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Giving away secret gold-making methods

Trade secrets

The people who I upset when I publicize the
exact methodology that goes into making money on the auction house tend to say that I'm giving away secret gold-making methods, which is similar to a magician's explaining how to do a magic trick. These people don't seem to mind trading information with each other in gold-making forums, but the argument goes that these methods shouldn't be widely publicized outside these forums, sometimes even outside the members-only parts of the forums.

To this, I say that if it were a real secret, I wouldn't know it. More to the point, unlike well-performed magic, anyone with the time and interest can figure out everything I've written without having read anything but the WoWInterface and Curse addon pages. Auctioneering isn't doing rocket science; it's economics with a dash of UI customization thrown in.

The metaphor breaks down at the magician line, though. Magicians earn their keep by mystifying people for money, and if they were to tell their clients how they do "magic," they would quickly find themselves without clients. My buyers probably don't even look at the name on the auction they're buying; they just buy the cheapest one, and the information I'm sharing is more relevant to my competition than my clients. If I can't handle any informed competition in whatever market I'm in, that simply means they're better than I am -- and if this were real PvP, I'd have just lost some arena points.

More to the point, the more auctioneers there are, the more fun we all have. How much fun would a gladiator title be if you only got it because there wasn't anyone to fight against? Well, at least you'd have an achievement and a mount. Auctioneers get absolutely no in-game recognition, other than the ability buy
silly mounts and raiding knicknacks they wouldn't be able to earn without cash. The real fun comes from talking to other players about this particular facet of the endgame -- comparing notes and strategies, telling stories and having rivalries. Don't be hurt when your favorite niche market hits the front page of WoW Insider, but enjoy the challenge of staying on top of an ever-increasing auctioneer player base.

Only sleazy players and gold farmers play the AH

This is the accusation that bothers me the most. The gist of most of these arguments is that the people who just want to log in once a week and sell their honor-bought gems and
Primordial Saronite get undercut immediately, and when a regular player needs raw mats to craft, they're expensive. Also, auctioneers are jerks for charging for things that take them no effort to make.

It costs thousands of gold to level a profession, and even more to get all the popular recipes once you're at max skill. Charging a margin on crafted goods is completely fair. The real question is whether you're going to circumvent the open market by bartering or gifting friends with goods, or whether you'll pick up your sword and join the free market in all its cut-throat, capitalist glory. If you're one of those folks who makes stuff for free for friends and for a tip for strangers, that's fine. You've decided to avoid the open market and focus on other parts of the game. The economy is mostly optional participation, however just like PvP, there will be times when someone who is better than you at it pwns you when you weren't looking for a fight.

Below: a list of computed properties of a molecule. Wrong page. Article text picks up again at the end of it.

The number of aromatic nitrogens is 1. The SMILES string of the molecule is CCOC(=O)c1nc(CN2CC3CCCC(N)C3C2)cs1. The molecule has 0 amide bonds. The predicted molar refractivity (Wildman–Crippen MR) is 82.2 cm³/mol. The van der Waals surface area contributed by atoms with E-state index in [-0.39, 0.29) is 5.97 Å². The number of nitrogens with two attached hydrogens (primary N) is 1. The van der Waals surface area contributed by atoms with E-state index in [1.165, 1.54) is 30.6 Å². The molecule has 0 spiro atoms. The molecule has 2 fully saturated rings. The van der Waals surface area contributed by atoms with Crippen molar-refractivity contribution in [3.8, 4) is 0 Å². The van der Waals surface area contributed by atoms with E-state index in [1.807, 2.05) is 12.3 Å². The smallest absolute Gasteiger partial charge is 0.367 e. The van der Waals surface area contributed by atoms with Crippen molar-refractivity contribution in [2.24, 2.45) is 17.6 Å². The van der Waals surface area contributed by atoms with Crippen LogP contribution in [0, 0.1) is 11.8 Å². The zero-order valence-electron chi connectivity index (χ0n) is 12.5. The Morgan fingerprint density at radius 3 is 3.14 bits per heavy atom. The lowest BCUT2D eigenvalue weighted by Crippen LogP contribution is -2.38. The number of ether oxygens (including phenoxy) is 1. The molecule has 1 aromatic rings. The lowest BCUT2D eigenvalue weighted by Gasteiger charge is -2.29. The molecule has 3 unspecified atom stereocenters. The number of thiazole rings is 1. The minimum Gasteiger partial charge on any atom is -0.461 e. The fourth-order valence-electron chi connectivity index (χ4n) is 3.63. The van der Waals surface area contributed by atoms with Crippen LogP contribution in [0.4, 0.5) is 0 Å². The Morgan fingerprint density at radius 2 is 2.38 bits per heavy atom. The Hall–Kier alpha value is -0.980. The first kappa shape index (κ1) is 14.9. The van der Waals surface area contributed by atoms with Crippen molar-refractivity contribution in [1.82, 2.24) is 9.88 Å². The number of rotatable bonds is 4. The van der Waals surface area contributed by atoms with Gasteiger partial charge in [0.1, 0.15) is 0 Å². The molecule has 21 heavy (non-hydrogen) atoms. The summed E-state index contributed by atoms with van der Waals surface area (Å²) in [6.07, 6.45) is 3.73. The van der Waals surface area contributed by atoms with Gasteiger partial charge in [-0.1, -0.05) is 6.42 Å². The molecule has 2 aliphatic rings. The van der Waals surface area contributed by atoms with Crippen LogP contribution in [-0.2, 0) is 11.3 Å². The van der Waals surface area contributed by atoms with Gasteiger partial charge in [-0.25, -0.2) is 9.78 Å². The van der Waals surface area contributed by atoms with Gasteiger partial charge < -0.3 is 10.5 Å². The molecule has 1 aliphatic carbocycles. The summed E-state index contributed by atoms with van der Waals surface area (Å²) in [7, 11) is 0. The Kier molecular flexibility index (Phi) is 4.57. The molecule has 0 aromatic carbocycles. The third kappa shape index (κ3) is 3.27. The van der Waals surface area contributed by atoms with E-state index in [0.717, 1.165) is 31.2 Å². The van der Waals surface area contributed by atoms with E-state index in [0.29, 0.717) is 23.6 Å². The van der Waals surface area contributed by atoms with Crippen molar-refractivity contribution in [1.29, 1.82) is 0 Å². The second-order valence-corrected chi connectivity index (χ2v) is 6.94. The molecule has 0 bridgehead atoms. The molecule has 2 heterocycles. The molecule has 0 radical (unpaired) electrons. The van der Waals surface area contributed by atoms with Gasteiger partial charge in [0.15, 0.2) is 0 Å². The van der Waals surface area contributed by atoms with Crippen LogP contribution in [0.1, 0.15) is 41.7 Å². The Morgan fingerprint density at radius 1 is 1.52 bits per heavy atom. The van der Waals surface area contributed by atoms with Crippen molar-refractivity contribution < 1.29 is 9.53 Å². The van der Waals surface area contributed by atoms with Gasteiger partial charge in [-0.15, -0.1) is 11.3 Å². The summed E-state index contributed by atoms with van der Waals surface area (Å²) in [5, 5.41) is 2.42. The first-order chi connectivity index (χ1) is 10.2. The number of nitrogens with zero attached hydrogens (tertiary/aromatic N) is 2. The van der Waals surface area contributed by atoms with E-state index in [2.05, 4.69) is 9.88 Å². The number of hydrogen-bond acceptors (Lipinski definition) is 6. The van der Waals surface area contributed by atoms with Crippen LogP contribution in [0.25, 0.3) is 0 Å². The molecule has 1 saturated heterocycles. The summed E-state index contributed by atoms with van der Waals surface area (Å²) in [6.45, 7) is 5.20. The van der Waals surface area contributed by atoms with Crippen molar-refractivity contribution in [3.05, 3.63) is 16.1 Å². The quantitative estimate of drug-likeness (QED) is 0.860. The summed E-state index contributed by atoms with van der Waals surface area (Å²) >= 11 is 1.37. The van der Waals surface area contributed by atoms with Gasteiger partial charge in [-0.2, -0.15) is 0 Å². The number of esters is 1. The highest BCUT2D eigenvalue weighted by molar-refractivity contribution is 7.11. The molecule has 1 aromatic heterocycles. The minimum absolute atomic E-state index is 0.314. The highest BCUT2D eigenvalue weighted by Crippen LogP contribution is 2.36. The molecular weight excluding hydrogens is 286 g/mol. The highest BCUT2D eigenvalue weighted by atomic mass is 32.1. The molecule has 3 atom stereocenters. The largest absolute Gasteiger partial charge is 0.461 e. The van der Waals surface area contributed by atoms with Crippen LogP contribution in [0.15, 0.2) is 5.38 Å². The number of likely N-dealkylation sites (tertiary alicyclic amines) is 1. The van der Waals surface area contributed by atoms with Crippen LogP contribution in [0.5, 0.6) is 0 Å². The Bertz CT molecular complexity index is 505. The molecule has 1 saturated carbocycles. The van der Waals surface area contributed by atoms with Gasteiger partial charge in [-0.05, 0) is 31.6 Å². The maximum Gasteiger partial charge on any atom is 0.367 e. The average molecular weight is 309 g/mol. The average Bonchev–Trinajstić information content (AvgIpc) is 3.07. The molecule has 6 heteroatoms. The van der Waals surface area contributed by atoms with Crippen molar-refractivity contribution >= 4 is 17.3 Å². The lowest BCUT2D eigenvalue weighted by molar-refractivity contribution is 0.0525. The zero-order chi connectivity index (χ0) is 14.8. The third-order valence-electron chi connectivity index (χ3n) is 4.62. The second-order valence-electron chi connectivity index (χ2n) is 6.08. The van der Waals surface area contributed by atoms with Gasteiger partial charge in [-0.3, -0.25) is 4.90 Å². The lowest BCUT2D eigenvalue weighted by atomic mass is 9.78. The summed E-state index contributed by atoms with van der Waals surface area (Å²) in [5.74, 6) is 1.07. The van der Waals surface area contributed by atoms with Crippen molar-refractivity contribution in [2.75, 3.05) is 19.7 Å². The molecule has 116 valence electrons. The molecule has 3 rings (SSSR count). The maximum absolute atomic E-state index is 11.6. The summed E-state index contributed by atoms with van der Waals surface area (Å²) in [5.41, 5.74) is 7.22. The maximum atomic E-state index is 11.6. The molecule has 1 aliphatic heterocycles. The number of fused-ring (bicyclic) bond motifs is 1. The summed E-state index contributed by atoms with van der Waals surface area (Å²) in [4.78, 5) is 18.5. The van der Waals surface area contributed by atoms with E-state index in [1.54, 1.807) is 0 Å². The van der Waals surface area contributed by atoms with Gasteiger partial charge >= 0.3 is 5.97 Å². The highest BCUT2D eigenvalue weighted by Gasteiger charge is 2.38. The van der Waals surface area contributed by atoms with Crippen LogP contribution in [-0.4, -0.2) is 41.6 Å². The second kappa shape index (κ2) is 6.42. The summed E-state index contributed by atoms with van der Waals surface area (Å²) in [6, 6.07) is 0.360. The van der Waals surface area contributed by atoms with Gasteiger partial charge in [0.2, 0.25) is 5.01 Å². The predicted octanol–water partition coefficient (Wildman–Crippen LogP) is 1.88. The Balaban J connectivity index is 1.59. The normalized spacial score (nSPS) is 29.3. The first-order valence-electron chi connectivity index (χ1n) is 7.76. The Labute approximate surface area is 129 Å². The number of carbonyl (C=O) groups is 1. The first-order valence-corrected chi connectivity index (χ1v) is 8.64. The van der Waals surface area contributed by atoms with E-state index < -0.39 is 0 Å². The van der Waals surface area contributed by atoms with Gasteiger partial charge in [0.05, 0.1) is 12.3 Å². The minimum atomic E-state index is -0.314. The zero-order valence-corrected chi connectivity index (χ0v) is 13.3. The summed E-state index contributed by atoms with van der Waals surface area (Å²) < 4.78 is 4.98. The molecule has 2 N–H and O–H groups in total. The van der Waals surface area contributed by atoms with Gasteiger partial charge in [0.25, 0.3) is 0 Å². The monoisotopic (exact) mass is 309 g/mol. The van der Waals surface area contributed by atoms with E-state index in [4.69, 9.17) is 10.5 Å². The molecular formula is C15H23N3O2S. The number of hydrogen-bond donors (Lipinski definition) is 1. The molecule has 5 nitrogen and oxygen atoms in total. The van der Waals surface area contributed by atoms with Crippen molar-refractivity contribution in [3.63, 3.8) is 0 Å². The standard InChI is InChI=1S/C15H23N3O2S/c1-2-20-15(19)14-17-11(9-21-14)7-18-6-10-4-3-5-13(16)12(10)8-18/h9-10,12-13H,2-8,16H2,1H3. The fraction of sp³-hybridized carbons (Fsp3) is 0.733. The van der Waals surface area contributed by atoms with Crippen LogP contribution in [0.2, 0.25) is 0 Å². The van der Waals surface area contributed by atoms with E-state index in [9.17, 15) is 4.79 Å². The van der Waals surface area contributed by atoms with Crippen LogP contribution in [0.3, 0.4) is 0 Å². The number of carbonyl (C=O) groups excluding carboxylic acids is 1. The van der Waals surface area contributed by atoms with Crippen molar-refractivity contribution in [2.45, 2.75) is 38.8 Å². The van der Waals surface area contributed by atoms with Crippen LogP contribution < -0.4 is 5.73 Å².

As for undercutting and the prices of raw materials, it's not auctioneers that are hurting you; it's demand and supply not agreeing on a price you find satisfactory. Auctioneers won't generally buy mats that are overpriced, and they can only undercut as long as they have supply. We are subject to the same pressure of supply and demand that you are. If raw mats are expensive, it's because there's low supply or high demand. If you get undercut selling your Primordial Saronite, it's because there's high supply or low demand. We all have exactly the same cost of doing business and exactly the same opportunity to make money.

Purely self-interested actions (participating in the economy by buying or selling goods, as well as undercutting) can't, by definition, be "jerky". To be honest, though, this kind of metagame does tend to attract jerks. It's completely a solo part of the game where teamwork and playing cooperatively have much less of a benefit to a player than a solid understanding of the
prisoner's dilemma and opportunity cost. Honestly, jerks tend to do better. More auctioneers are not jerks than are, though. Sure, some of us build a Shield of Jerk that we wear when we speak to others about this part of the game, but that's a natural reaction to the derision that we can face. Make your way through that, and you'll find that we're actually mostly the same as you. We just care about a different sort of imaginary currency than youdo.